# Quantile estimator written in Erlang

This library provides a memory-efficient data structure to store distributions of larges sets of data.

## Source

This implementation is based on:

Cormode et. al.:
"Effective Computation of Biased Quantiles over Data Streams"


"Skew is prevalent in many data sources such as IP traffic streams. To continually summarize the distribution of such data, a high-biased set of quantiles (e.g., 50th, 90th and 99th percentiles) with finer error guarantees at higher ranks (e.g., errors of 5, 1 and 0.1 percent, respectively) is more useful than uniformly distributed quantiles (e.g., 25th, 50th and 75th percentiles) with uniform error guarantees. In this paper, we address the following two problems. First, can we compute quantiles with finer error guarantees for the higher ranks of the data distribution effectively, using less space and computation time than computing all quantiles uniformly at the finest error? Second, if specific quantiles and their error bounds are requested a priori, can the necessary space usage and computation time be reduced? We answer both questions in the affirmative by formalizing them as the “high-biased ” and the “targeted ” quantiles problems, respectively, and presenting algorithms with provable guarantees, that perform significantly better than previously known solutions for these problems. We implemented our algorithms in the Gigascope data stream management system, and evaluated alternate approaches for maintaining the relevant summary structures. Our experimental results on real and synthetic IP data streams complement our theoretical analyses, and highlight the importance of lightweight, non-blocking implementations when maintaining summary structures over high-speed data streams."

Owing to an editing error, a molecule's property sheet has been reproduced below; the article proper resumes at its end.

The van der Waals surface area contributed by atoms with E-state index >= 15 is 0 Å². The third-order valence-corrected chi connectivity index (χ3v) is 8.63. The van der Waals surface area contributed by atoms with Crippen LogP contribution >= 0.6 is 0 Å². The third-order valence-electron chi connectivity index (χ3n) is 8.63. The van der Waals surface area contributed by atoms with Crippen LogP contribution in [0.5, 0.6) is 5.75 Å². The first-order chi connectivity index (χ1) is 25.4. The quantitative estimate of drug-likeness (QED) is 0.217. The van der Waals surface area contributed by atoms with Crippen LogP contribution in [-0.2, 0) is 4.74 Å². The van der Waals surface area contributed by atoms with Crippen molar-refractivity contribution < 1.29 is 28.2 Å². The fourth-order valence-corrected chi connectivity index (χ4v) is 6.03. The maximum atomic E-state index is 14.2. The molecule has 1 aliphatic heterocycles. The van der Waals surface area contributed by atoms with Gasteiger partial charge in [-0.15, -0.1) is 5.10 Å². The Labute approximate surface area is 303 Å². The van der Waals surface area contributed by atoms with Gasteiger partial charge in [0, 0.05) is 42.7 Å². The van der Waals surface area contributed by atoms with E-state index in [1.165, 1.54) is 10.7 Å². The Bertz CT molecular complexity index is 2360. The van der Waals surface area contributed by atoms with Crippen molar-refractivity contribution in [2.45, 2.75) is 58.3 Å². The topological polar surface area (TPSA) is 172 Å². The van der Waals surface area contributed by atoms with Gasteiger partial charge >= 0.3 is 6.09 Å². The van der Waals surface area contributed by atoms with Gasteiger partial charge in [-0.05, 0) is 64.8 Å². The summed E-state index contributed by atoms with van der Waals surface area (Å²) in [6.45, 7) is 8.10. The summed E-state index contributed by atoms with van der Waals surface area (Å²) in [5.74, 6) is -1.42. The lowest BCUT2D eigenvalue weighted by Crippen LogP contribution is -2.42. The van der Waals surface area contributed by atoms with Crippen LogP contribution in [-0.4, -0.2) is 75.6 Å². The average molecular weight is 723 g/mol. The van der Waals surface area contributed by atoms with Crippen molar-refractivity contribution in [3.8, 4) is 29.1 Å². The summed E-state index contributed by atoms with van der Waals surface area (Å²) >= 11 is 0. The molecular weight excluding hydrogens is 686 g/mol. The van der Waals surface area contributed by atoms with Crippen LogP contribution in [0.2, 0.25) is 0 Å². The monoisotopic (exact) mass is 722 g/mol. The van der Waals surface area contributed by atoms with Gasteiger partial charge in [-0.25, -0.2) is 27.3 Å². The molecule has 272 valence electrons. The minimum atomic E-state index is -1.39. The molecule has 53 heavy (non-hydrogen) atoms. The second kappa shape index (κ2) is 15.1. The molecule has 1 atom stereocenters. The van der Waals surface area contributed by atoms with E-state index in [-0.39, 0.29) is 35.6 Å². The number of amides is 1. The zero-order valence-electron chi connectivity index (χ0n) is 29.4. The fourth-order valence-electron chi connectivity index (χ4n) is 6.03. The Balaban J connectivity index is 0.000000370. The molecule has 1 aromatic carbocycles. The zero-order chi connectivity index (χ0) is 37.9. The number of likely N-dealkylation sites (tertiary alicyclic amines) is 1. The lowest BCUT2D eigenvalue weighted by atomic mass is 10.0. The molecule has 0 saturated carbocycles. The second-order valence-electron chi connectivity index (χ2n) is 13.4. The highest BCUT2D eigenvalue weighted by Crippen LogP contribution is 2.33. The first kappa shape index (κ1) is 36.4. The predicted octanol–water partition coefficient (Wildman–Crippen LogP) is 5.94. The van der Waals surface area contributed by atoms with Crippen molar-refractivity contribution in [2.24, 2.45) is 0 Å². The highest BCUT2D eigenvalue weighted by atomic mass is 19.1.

## Installation

git clone git://
cd quantile_estimator/

## Usage

plattfisch:quantile_estimator odo$ make shell
erl -pz ebin deps/*/ebin
Erlang R16A (erts-5.10) [source] [smp:4:4] [async-threads:10] [hipe] [kernel-poll:false]

Eshell V5.10  (abort with ^G)
1> IV = quantile_estimator:f_targeted([{0.05, 0.005}, {0.5, 0.02}, {0.95, 0.005}]).
So first we generated a function specifying that we want a guarantee that the 5th, 50th and 95th percentile are preserved with an error no more than 0.5%, 2% and 0.5 %, respectively. Please note the errors specified are errors in rank, the error in value might vary according to the shape of your distribution.

Now we take a new empty estimator and fill it with 10 000 random samples, giving a uniform distribution.

2> QE = quantile_estimator:new(IV).
{quantile_estimator,0,0,0,[], #Fun<quantile_estimator.1.12316819>}
3> QERandom = lists:foldl(
    fun(_, QE) -> quantile_estimator:insert(random:uniform(), QE) end
    , QE
    , lists:seq(1, 10000)).
4> {Q005, Q05, Q095} = {
    quantile_estimator:quantile(0.05, QERandom)
    , quantile_estimator:quantile(0.5, QERandom)
    , quantile_estimator:quantile(0.95, QERandom)

Inserting and compressing are O(n) so it is a good idea to compress from time to time.
When the data is uncompressed as in the example, with successive compression passes the size will quickly converge to the minimum (here 1/120 of the original size after 11 passes).

5> erts_debug:size(QERandom).
6> {Sizes, QERandomCompressed} = lists:foldl(
    fun(_, {Sizes, QE}) -> QEC = quantile_estimator:compress(QE), {[{erts_debug:size(QEC)}|Sizes], QEC} end
    , {[], QERandom}
    , lists:seq(1, 20)
7> {Q005C, Q05C, Q095C} = {
    quantile_estimator:quantile(0.05, QERandomCompressed)
    , quantile_estimator:quantile(0.5, QERandomCompressed)
    , quantile_estimator:quantile(0.95, QERandomCompressed)

We can confirm that the maximum error we are expecting is probably not exceeded.

8> {abs(Q005 - Q005C), abs(Q05 - Q05C), abs(Q095 - Q095C)}.
  , 0.017240264030474517
  , 0.0041112221678991645

## Real world data

The test data set is the population of 14593 settlements in the US which is a Pareto distribution ("long tail").

# Performance

When inserting the test data (14593 numbers) and compressing every 10 inserts the rate of inserts is around 41 000 inserts/s.

# Compression rate

When compressions every 10 inserts, the size of the data structure converges to around 60 elements / bins.

![compression rate]( "compression rate")

# Accuracy

Values can be represented with high accuracy while maintaining high compression rates.

![accuracy]( "accuracy")

## Tests:

make test
make check